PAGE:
Tuesday, March 13, 2007

Boullion in the Semois Valley

We left Bastogne on our whirlwind overnight and headed southwest to Boullion, a beautiful town in the Semois Valley. So far, Boullion has been my favorite place of all the stops on our semester-long itinerary. This photo manages to capture all of the things we did in Boullion. You see the Semois River winding through the photo. The light tan building across the river is the Archeoscope which tells the story of Godfrey of Boullion. In the foreground you see the center courtyards of Godfrey's castle (I took the photo from the uppermost parapet), and in the courtyard you also see the blue bleachers where we sat to view a falconry demonstration. A most useful picture indeed.

So: the Archeoscope. It's really a great place to take kids before you visit Godfrey's castle. It was especially helpful for our group too because in 24 hours we had skipped around historical eras with alarming suddenness. Charlemagne...19th and 20th century coal miners...WW2 battlefields and now The Crusades?! A little orientation was most appreciated. Godefroid de Boullion was born in the 11th century and was a Crusader who sold his castle to pay for his crusade to the Holy Land, where he took the title Defender of Jerusalem (or something to that effect).

The Archeoscope experience is part film, part multimedia, part diorama. We walked through a dark room where a booming voice told us about (love it in French) Godefroid de Boullion (you've gotta say it out loud, gohd-FWAH duh bool-YOHN...French is fun). Then we went into the next room and got front row seats thanks to Mr. K's insider tip on where the exit from part I was located. We sat down and put on headphones, selected English and chose our volume level, and then a great little show unfolded on a stagelike area in front of us, with moving models and different projections showing the story of Godfrey and the castle. MeiMei noted that Godfrey and his wife "fell into love." I asked her last night what that means and she said "when you fall into love, you really want to hug each other."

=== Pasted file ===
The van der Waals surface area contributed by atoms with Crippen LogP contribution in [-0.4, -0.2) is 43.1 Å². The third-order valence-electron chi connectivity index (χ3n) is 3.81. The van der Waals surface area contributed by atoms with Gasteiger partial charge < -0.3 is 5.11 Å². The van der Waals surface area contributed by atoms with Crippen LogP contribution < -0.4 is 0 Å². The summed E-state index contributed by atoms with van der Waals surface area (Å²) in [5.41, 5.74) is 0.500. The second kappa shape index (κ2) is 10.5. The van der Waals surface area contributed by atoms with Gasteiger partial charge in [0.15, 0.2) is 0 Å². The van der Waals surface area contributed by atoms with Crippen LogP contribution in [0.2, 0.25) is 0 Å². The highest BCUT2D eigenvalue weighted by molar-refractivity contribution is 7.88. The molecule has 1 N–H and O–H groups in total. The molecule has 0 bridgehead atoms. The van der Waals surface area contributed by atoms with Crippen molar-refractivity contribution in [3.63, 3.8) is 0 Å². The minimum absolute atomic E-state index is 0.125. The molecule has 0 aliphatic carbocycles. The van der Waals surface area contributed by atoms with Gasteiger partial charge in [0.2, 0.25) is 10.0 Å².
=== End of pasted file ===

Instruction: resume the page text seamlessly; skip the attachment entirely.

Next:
JieJie listened pretty intently to the narration. MeiMei's head is a bit small and the headphones kept slipping off, but she did ok. We came out into a gift shop and John bought a great book of puzzles that depict life in a castle. It's in French, but he can read it to them so no matter.

We boarded the bus in the increasingly heavy rain and rode to the castle itself, then found a place to sit for a demonstration of the art of falconry. The falconer had owls, vultures and hawks that are trained to hunt smaller birds and other types of animals. Dogs are not allowed in the castle for this reason. One stubborn dog owner disregarded the rule and the owls apparently got both of his small dogs. The falconer said these were American owls and their names are Bill and Monica. Lovely. Anyway.

The rain picked up considerably and I dreaded another 2 hours in the bus with the girls, who obviously wouldn't be up for a tour through the cold wet castle. Mr. K generously offered to take them back to the bus and hang out with them and Rene the bus driver so I could tour the castle. It is one of the nicest things anyone has ever done for me as a mom, and I almost wept with gratitude. The girls trotted happily off holding Mr. K's hands and we heard later that he bought them a candy bar, they played hide and seek in the bus, and just generally had a great time. Thanks Mr. K!!

John and I enjoyed the tour of the castle and the spectacular views from the parapets. I couldn't help thinking what a great trip it would be to tour the Semois Valley, by car, by boat, by bicycle, or even on foot, and stay at a little inn along the way. If you are looking for a quiet, idyllic, not-too-touristy place for a long weekend while you're in Belgium, allow me to recommend quaint, picturesque Boullion.

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